1. A critical need in conservation biology is to determine which species are most vulnerable to extinction. Freshwater mussels (Bivalvia: Unionacea) are one of the most imperilled faunal groups globally. Freshwater mussel larvae are ectoparasites on fish and depend on the movement of their hosts to maintain connectivity among local populations in a metapopulation.
2. I calculated local colonisation and extinction rates for 16 mussel species from 14 local populations in the Red River drainage of Oklahoma and Texas, U.S. I used general linear models and AIC comparisons to determine which mussel life history traits best predicted local colonisation and extinction rates.
3. Traits related to larval dispersal ability (host infection mode, whether a mussel species was a host generalist or specialist) were the best predictors of local colonisation.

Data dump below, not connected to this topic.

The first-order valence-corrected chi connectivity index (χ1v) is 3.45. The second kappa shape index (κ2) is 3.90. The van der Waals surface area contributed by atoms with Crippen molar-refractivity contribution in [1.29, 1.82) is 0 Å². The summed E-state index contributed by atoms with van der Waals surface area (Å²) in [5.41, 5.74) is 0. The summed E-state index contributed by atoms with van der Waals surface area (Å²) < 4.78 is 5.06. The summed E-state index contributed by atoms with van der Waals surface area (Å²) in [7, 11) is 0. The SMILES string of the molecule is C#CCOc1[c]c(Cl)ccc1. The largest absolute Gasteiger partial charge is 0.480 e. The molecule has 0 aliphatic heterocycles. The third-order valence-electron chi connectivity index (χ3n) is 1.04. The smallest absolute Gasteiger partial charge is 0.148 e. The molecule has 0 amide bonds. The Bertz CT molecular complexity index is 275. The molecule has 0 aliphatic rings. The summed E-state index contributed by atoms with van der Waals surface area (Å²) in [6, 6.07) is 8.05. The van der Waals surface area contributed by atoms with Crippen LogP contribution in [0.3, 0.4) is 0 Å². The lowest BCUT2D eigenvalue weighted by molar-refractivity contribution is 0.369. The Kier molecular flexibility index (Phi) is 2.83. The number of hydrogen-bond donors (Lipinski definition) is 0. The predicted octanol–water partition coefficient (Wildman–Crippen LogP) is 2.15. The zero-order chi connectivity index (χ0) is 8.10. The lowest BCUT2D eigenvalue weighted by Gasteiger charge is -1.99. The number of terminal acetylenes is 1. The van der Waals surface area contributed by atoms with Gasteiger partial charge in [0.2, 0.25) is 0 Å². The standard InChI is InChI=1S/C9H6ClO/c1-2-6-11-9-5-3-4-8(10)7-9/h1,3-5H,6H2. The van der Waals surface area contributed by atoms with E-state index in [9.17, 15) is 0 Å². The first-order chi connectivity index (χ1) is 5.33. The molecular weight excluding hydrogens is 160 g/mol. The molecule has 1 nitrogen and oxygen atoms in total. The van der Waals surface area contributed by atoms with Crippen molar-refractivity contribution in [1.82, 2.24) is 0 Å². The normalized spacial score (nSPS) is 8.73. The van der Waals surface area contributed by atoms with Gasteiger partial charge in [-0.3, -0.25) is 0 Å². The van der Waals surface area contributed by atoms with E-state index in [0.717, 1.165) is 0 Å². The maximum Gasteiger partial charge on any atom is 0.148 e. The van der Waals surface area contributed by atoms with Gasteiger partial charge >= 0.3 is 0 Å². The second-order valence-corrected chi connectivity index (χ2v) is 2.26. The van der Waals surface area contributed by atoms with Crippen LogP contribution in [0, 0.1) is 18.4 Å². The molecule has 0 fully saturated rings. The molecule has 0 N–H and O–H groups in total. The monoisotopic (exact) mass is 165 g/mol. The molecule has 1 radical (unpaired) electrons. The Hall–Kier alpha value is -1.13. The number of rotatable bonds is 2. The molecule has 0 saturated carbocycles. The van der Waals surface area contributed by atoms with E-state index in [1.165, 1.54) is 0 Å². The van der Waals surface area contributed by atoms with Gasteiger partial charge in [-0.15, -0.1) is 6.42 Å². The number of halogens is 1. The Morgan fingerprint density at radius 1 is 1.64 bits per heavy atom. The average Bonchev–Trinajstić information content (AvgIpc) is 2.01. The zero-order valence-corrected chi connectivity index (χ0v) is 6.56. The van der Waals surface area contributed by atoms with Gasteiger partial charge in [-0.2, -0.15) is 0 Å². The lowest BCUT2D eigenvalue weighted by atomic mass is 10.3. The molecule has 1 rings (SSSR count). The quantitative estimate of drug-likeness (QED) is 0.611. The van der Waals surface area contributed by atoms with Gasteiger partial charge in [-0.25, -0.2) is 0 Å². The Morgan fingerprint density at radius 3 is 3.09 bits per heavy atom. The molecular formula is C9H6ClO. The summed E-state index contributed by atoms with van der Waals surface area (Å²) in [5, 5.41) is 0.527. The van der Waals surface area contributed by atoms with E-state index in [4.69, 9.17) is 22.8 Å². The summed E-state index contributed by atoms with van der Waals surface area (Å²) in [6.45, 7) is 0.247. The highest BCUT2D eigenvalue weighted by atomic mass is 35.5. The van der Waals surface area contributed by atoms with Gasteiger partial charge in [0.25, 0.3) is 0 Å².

4. Traits related to local population size (regional abundance, time spent brooding) were the best predictors of local extinction. The group of fish species used as hosts by mussels also predicted local extinction and was probably related to habitat fragmentation and host dispersal abilities.
5. Overall, local extinction rates exceeded local colonisation rates, indicating that local populations are becoming increasingly isolated and suffering an ‘extinction debt’. This study demonstrates that analysis of species traits can be used to predict local colonisation and extinction patterns and provide insight into the long-term persistence of populations.